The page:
The ‘green card’ which lets Westminster take the fight to Brussels

In case you hadn't noticed, the European Union has a problem. No-one likes it. So to make everything better a committee of peers has come up with an odd sort of solution which could end up irritating more people than it placates.

Rather than 'recalibrating' the relationship, as David Cameron wants, peers are recommending a strengthening of national parliaments' ability to irritate the EU's commissioners – the men and women who actually run Europe.

Right now the chief means of making these Brussels bureaucrats' lives miserable is to deploy the so-called 'yellow card' – a measure which, when triggered, forces the European Commission to think again about this or that policy.

This has only happened twice since 2009. Members of the Lords, reasonably enough, think we can do better than this. So peers are proposing strengthening the 'yellow card' procedure. Making the commissioners engage with the reasoned opinions would help. Allowing national parliaments to initiate proposals would be even better.

It's this latter point which is the most striking idea to emerge from today's report. Getting national parliaments actively involved through a 'green card' process, where they are permitted to come up with new EU legislation or amendments to existing law, would fundamentally change the dynamic of how Europe operates.

It would achieve two things. Brussels would instantly become more relevant to ordinary voters' lives. And it would become far harder for the commissioners to ever get anything done.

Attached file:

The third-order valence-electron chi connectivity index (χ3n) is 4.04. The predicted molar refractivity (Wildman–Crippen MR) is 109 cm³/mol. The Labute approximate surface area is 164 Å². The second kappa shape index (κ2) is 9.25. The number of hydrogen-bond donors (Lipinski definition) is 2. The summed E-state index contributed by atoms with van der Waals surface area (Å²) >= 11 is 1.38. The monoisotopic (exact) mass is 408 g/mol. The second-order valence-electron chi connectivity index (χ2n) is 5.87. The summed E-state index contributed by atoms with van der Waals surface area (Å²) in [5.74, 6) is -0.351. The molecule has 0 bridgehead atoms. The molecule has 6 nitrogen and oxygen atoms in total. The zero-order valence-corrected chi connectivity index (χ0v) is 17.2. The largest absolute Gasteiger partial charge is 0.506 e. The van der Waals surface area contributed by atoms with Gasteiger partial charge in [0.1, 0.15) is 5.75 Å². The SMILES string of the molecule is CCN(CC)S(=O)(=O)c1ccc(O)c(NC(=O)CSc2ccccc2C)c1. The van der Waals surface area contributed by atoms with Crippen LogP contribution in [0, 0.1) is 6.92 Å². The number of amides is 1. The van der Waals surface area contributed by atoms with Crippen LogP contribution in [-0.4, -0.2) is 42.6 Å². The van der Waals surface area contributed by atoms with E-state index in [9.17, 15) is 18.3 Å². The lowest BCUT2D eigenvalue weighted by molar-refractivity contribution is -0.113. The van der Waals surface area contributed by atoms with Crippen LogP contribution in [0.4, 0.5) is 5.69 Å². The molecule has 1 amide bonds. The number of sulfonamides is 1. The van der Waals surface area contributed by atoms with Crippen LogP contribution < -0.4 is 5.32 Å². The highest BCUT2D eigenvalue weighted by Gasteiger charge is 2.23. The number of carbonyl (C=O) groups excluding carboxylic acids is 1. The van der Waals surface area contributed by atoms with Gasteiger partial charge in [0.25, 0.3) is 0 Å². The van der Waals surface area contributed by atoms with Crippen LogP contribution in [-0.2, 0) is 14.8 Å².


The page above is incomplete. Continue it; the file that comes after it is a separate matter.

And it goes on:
Just imagine if the hardline Tory eurosceptics that speak about nothing else in parliament were given free rein to pester Brussels. The British government, which controls the Commons, would face more regular pressure to agree to support the strengthened europhobe voice. Cameron's renegotiation strategy would be undermined. Ministers in London would not be keen on this.

If any changes did get through – and doing so would rely on cooperation with other national parliaments for any measures to actually stand a chance of making a difference – the onus would then be on the commissioners to either accept the change or reject it. They would be antagonised. Their jobs would become harder. Depending on your view of Europe in general, this is either an excellent or a terrible thing.

What peers are hoping for is that the process of going through parliaments would increase the stakes. Commissioners could still find ways to ignore what was being said, but would pay a higher political price for doing so.

This is laudable, even if the plausibility of cooperation between parliaments – and, ultimately, governments – seems difficult to achieve in practice.

"Parliaments need to develop the habit of collaboration between themselves," says Lord Boswell, chair of the Lords' EU committee.

"If they are prepared to talk to each other and the European institutions, and they're prepared through their national scrutiny mechanism to put pressures on their own government, they could achieve more than they can individually."

He's equating two things: the activism of pro-democratic parliaments, desperate to increase their voice, and the natural reluctance of governments to get more people involved in the business of running the EU. Why get domestic politicians involved when everything can be settled up in meetings once a month between the continent's leaders?

That's the question Lord Boswell and co have to answer if they want this idea to fly. Right now, however much the UK government may be kicking up a stink in Brussels, the British will be just as keen on making sure everyone ignores this idea.